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January 30, 2007


Michael Blowhard writes:

Dear Blowhards --

I don't know about you, but I'm split on Dave Eggers. On the one hand, I can't read more than a few paragraphs of his writing without feeling overwhelmed by dismay and annoyance. Must it be so twee? On the other hand, his go-get-'em, hands-on, pluralistic, and inventive attitude towards publishing delights me; it strikes me as just what writers and readers need. Joe Hagen writes an appreciation of Eggers and his McSweeney's outfit from a biz point of view. I've recently been enjoying a snoop around the website of Wholphin, McSweeney's magazine / DVD of short movies.



posted by Michael at January 30, 2007


In his breakout book, Eggers opens by admitting that the real story is the first few chapters and the rest is so much 20-something navel-gazing: an honest and accurate assessment. The core chapters about his parents' deaths were heartfelt. The rest was literary nachos and beer - not all that nourishing, but hey, I like nachos and beer sometimes.

He proved his bona fides with the first chapters and has since been primarily concerned with being a hipster. I respond to the rest of his writing much like you do.

The first book (I *will not* look up its stupid title!) had an upside-down section at the back. While staring into it on a city bus, I was startled by a couple of 10 year olds laughing at me across the aisle - a publisher's joke on me that I found charming.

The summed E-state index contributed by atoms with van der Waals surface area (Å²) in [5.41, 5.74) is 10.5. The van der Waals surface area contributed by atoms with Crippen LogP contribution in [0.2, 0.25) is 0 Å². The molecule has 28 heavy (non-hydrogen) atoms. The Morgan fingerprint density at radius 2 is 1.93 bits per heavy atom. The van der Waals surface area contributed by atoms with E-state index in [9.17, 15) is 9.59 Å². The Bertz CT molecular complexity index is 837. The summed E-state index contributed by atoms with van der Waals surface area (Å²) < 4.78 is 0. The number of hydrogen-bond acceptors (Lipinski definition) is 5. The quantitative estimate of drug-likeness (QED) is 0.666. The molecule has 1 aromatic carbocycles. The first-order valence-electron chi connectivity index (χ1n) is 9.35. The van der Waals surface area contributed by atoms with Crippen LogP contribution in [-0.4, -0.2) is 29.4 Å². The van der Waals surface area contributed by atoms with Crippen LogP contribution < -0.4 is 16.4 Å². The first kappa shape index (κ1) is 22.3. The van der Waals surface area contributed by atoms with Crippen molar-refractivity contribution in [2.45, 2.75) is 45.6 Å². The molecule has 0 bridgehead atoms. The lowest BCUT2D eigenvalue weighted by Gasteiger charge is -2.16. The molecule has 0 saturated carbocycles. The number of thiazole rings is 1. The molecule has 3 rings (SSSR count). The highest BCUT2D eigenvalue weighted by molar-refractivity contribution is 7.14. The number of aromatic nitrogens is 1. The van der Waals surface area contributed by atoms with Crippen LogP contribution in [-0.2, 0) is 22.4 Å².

Wholphin looks interesting, and hats off to anybody who can liven up the publishing industry.

Posted by: robert on January 31, 2007 3:15 AM

Eggers' writing is very affected and if I wasn't smack in the middle of his target demographic, I'd probably hate it too. I don't think it will age well. But I agree that he has done more for writing and literacy than any other writer of the past 10 years.

Posted by: the patriarch on January 31, 2007 10:25 AM

I view the Eggers/McSweeney's scene as a sort of literary pyramid scheme. It's organized around a central, charismatic salesman (Eggers) whose success is trumpeted as plan that the program "works." It's not just selling a product, but it's selling a lifestyle-vision: "you can do this, you can be successful, too, you can have all of this is you just do the program." It's organized around a lot of flashy gimmicks and trinkets designed to catch the buyer's eye -- books with ribbons bound into them, books that all have unique covers drawn by the writer, books that open in odd ways, etc. Notice that there are not any works of actual literary quality being published by McSweeney's Books (with the exception, possibly, of Eggers, but I personally can't stand his work). It's all this cutesy stuff, like the book about the man who fell in love with a lemon. How in the hell can anyone read crap like that? I don't think people ARE reading that crap -- instead, they are buying a dream of DIY literary success.

Read Ada Calhoun's piece, talking about how the charm and attraction of the McSweeney's set wore thin quite quicky.

Posted by: James on January 31, 2007 8:51 PM

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